Dictionary Meaning and Definition on 'Eddies'
- Eddy \Ed"dy\, n.; pl. Eddies. [Prob. fr. Icel. i?a; cf. Icel.
pref. i?- back, AS. ed-, OS. idug-, OHG. ita-; Goth. id-.]
- A current of air or water running back, or in a direction contrary to the main current.
- A current of water or air moving in a circular direction; a whirlpool. And smiling eddies dimpled on the main. --Dryden. Wheel through the air, in circling eddies play. --Addison. Note: Used also adjectively; as, eddy winds. --Dryden.
Wikipedia Meaning and Definition on 'Eddies'
In fluid dynamics, an eddy is the swirling of a fluid and the reverse current created when the fluid flows past an obstacle. The moving fluid creates a space devoid of downstream-flowing fluid on the downstream side of the object. Fluid behind the obstacle flows into the void creating a swirl of fluid on each edge of the obstacle, followed by a short reverse flow of fluid behind the obstacle flowing upstream, toward the back of the obstacle. This phenomenon is most visible behind large emergent rocks in swift-flowing rivers.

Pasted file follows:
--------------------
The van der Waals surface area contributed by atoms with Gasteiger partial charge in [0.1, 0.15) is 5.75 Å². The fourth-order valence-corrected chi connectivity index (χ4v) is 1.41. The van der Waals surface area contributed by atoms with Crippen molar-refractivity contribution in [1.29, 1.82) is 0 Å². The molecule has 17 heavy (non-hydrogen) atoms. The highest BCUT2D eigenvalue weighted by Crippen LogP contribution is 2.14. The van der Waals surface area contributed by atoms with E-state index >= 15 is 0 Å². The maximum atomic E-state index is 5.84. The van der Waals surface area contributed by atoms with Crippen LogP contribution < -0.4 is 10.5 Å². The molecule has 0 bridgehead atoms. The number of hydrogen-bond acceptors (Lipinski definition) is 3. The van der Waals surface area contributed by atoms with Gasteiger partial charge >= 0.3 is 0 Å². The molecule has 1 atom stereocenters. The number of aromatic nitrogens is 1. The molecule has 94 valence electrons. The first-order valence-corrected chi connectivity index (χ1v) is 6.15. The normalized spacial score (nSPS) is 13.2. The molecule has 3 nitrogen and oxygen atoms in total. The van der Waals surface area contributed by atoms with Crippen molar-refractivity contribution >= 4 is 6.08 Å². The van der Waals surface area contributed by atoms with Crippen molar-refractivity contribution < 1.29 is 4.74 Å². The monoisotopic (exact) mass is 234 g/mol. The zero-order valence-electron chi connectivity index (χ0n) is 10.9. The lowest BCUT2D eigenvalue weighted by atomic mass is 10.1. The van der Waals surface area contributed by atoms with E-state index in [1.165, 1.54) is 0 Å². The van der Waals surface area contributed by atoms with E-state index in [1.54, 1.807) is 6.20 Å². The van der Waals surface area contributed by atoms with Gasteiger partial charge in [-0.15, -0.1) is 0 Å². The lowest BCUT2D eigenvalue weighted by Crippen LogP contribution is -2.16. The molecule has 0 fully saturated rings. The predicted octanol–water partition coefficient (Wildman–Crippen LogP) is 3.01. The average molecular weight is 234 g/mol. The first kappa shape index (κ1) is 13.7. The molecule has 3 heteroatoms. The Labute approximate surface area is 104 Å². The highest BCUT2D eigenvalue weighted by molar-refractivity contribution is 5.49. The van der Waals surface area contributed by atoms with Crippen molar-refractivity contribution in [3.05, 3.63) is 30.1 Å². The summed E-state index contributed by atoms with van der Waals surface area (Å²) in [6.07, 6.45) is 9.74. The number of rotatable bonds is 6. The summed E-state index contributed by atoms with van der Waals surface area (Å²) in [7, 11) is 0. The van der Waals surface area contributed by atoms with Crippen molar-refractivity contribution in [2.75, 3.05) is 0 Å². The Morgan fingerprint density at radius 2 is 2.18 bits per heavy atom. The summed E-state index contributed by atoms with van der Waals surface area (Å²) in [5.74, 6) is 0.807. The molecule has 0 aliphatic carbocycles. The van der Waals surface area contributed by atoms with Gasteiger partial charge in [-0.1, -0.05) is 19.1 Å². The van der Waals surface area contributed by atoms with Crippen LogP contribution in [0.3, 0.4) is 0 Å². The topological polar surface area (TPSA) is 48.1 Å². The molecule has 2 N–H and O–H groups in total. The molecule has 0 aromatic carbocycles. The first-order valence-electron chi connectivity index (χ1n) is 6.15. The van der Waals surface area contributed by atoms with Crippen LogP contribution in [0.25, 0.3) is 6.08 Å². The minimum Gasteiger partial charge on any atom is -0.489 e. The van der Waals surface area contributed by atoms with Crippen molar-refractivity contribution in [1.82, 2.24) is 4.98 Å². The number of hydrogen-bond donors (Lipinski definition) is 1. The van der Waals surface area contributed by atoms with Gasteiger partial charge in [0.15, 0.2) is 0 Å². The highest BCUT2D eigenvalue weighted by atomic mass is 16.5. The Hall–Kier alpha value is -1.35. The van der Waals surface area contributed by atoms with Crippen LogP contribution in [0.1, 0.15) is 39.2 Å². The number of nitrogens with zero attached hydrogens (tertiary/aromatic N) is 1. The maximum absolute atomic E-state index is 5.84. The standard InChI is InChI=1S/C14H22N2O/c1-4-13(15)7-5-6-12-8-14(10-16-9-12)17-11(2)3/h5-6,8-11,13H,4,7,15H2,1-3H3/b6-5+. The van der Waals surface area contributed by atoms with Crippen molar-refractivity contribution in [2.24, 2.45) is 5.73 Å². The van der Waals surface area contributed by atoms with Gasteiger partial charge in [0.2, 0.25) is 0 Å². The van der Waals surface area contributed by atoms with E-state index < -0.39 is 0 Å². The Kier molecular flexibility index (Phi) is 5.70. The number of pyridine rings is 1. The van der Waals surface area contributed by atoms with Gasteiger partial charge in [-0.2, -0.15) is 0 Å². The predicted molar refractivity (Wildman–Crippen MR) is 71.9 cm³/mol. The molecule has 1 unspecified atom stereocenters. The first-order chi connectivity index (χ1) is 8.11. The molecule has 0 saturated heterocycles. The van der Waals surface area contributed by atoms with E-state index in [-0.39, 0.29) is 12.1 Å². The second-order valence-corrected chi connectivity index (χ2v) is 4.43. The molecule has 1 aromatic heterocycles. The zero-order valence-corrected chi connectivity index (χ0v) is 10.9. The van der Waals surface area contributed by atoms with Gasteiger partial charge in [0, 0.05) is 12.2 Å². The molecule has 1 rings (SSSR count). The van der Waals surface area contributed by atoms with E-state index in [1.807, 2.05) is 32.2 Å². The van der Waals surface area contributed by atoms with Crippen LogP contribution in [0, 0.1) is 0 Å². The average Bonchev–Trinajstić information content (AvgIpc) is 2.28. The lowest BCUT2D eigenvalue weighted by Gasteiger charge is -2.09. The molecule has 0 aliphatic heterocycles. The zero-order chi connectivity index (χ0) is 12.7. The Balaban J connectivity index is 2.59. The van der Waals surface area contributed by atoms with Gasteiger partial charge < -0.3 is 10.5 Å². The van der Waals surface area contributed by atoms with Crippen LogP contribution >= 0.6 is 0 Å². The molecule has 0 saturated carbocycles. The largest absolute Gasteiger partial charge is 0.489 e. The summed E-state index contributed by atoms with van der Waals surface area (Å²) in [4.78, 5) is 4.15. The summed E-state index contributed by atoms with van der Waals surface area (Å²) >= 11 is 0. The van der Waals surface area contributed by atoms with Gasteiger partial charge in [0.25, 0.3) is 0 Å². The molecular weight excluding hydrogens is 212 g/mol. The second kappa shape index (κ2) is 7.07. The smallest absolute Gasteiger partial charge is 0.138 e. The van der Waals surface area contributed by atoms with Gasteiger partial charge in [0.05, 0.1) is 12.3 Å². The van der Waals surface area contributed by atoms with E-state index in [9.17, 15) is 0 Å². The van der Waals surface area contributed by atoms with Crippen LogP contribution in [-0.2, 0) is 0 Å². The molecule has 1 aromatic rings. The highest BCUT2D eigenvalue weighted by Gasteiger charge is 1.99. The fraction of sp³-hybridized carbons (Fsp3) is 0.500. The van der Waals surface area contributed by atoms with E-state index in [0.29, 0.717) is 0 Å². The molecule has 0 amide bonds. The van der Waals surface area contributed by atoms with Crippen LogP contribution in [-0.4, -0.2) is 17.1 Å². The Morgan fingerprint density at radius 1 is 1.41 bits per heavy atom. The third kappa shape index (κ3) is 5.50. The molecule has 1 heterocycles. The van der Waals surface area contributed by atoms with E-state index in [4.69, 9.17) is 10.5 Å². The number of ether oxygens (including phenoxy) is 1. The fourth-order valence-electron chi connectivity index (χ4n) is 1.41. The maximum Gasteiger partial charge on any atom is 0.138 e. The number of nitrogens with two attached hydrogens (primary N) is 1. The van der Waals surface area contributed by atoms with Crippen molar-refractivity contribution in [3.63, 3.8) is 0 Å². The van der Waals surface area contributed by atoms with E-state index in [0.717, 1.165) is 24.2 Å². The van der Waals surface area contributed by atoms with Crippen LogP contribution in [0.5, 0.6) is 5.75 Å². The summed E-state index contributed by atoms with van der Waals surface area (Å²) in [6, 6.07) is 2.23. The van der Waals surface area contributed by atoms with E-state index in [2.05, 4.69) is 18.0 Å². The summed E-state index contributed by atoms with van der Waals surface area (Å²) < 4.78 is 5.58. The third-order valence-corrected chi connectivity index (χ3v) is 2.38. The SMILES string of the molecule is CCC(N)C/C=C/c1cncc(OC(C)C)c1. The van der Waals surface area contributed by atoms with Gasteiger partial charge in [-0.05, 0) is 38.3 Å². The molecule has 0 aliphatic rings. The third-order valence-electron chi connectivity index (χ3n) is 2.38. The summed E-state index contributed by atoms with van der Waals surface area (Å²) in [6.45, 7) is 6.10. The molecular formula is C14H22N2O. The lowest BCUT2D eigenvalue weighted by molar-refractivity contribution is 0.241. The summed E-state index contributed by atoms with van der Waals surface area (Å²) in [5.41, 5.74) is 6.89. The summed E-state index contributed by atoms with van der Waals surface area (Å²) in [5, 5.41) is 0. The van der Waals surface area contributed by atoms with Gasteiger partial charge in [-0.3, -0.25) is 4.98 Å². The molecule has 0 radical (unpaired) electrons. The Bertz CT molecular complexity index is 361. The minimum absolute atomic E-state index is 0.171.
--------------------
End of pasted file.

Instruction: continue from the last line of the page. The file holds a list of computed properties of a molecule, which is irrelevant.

Another possible type of turbulence is the vortex. This notion is now applied to gases, which have the same properties as liquids. Here, no void is created, but only an area of lower pressure, but again, a backflow causes the gas to rotate.
Eddies are common in the ocean, and range in diameter from centimeters, to hundreds of kilometers. The smallest scale eddies may last for a matter of seconds, while the larger features may persist for months to years. Those eddies which are between about 10 and 500 km in diameter, and persist for periods of days to months are commonly referred to in oceanography as mesoscale eddies.[See more about Eddies at Dictionary 3.0 Encyclopedia]